As a white, bisexual male writer and avid music lover, I will admit that I felt like the object of the anger and eerie rage of this space-pop duo. This, I realize, is exactly how I should feel. She Persisted is an album that both calls attention to and calls out, rebukes and rebuttals, the patriarchy. After the events over the past year, it’s surprisingly refreshing to have a group come forward and protest, using any kind of art, against an American society as well as a Presidency that, due to all credible evidence, cares very little about/for women.
This entire album is one of a psychedelic dream-pop protestation against the patriarchy. It resembles very much plenty of protest songs from the 60’s and 70’s, only with low-fi beats, alternating synth melodies, and a Gaga like singers. This album is comprised in a way that continually re-centers and re-affirms itself; by using interludes, that have similarities but differ in much more complex ways, before major songs, the album feels as though it is a complete, organic piece of art. Each interlude utilizes bleak, melodic sounds, inharmonious effects, and deep reverberated bass to paint soundscapes of either anger or eerie frustration in a fashion akin to having a lioness stare you down from the low grass knowing well that it is the female that hunts.
Much of the subject matter centers on entitlement and the ignorance therein by having it as well as domestic violence and abuse of women. The main song, Entitlement, continually returns as a reprisal melody throughout and re-centers the listener back to the main idea of the album: our society as we know it is fucked up thanks to the patriarchy and its ability to spread ignorance among the masses and thus cause other men, mainly white, to feel entitled to things that they have no right to feel entitled to have.
One line that struck me throughout this entire album was in the title track: “either we’re your equal or your adversary.” If that doesn’t sound like pain and bitterness I don’t know what does. Rightfully earned however. Within the cosmic-pop melodies, there is an anger in both singers that can be tangibly felt and, therefore, must be earnestly deserved. The middle track, a cover of Pure Imagination (from Charlie and the Chocolate Factory), is an utterance for both women and feminists everywhere to not stop dreaming and hoping for world where men get it. Where women and men are on equal footing and treat one another, specifically the men towards women; where prejudice/racism/sexism and entitlement are not ideas and realities underlying our society, but sick memories.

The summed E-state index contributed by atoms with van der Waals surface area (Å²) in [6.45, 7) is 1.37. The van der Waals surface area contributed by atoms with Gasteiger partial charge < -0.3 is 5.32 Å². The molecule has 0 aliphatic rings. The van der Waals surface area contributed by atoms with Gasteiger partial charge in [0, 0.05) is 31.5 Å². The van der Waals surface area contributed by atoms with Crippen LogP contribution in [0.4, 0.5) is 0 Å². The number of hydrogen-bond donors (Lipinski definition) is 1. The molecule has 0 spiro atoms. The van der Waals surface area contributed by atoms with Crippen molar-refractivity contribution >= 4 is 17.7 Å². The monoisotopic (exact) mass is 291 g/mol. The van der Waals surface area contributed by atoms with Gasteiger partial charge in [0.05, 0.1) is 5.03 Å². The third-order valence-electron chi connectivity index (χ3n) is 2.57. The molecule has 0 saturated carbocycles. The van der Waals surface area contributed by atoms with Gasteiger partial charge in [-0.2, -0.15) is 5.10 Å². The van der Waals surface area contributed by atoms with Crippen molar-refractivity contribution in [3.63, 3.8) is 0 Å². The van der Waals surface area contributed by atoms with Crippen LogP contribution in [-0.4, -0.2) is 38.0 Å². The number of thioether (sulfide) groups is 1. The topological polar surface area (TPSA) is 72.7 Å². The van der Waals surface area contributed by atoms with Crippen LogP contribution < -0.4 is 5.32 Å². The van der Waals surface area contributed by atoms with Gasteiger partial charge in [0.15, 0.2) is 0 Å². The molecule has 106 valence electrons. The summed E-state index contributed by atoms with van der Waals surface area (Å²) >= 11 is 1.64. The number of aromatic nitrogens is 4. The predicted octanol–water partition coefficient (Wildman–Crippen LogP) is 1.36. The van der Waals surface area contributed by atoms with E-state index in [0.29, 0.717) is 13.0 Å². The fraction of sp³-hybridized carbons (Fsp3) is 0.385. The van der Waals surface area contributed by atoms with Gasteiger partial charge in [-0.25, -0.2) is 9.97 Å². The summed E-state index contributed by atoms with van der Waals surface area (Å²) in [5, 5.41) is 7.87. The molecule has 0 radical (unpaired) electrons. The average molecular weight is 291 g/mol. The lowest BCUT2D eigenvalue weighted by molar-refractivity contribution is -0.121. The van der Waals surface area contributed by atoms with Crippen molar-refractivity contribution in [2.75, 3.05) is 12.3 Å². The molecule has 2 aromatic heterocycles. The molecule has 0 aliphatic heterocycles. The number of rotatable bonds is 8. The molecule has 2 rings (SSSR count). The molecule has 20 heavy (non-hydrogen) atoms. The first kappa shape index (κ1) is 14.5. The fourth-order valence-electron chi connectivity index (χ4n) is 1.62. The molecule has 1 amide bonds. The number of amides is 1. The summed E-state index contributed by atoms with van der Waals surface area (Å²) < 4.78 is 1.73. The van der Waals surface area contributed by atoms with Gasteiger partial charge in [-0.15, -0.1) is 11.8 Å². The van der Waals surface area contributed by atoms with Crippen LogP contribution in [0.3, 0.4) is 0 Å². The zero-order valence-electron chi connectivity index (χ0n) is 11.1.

The most compelling track, and my favorite, was “But I Love You” which re-envisions an encounter between a speaker of the song and a man and reconsiders the vantage point in the occurrence of domestic violence. It haunted me and reminded me that men and masculinity is a fragile thing, specifically toxic masculinity. To possess something is not to entirely love the thing possessed, and this duo reminds us of this, as well as the brittle process of thought behind domestic violence, within the lyrics. It made me question myself harder on what I think masculinity is, something that I struggle with, as well as made me feel sadness and disgust at my fellow men as well as at myself. Not pity, but reprise. Not woe-is-me, but do better/do more.
This album is a trippy, star-glittering, feministic recount of this infamous year. The duo pours their ideals as well as their passion into this encompassing work and what it means to use art to protest, as all art is political whether or not we recognize the politics within it. Aquamarine Space Unicorns use their music to paint soundscapes that not only unite women but also charge the atmosphere around the listener with proposals that need to be continually asked as well as continually felt.